Hardboiled

Hardboiled (or hard-boiled) fiction is a literary genre that shares some of its characters and settings with crime fiction (especially detective fiction and noir fiction). The genre's typical protagonist is a detective who battles the violence of organized crime that flourished during Prohibition (1920–1933) and its aftermath, while dealing with a legal system that has become as corrupt as the organized crime itself.[1] Rendered cynical by this cycle of violence, the detectives of hardboiled fiction are often antiheroes. Notable hardboiled detectives include Dick Tracy, Philip Marlowe, Mike Hammer, Sam Spade, Lew Archer, Slam Bradley, and The Continental Op.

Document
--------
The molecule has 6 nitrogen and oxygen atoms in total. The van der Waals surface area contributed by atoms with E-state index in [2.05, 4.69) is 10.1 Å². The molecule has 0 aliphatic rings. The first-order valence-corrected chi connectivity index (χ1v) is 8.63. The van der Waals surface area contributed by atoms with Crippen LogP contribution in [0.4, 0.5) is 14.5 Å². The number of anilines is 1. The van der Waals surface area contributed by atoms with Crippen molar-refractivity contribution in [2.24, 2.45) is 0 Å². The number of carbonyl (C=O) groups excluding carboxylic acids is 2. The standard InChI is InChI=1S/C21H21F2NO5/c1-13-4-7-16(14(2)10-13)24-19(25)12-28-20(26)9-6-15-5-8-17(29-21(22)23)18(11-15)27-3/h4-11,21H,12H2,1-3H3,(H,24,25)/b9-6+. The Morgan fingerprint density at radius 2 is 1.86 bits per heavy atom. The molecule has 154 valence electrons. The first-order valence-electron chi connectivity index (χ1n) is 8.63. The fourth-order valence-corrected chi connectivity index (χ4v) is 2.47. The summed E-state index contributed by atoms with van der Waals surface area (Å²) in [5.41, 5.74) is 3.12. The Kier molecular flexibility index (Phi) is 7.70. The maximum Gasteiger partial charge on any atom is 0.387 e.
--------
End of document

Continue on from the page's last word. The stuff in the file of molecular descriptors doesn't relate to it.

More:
The cover of seminal hardboiled magazine Black Mask, September 1929, featuring part 1 of its serialization of The Maltese Falcon, by Dashiell Hammett. Illustration of private eye Sam Spade by Henry C. Murphy, Jr.

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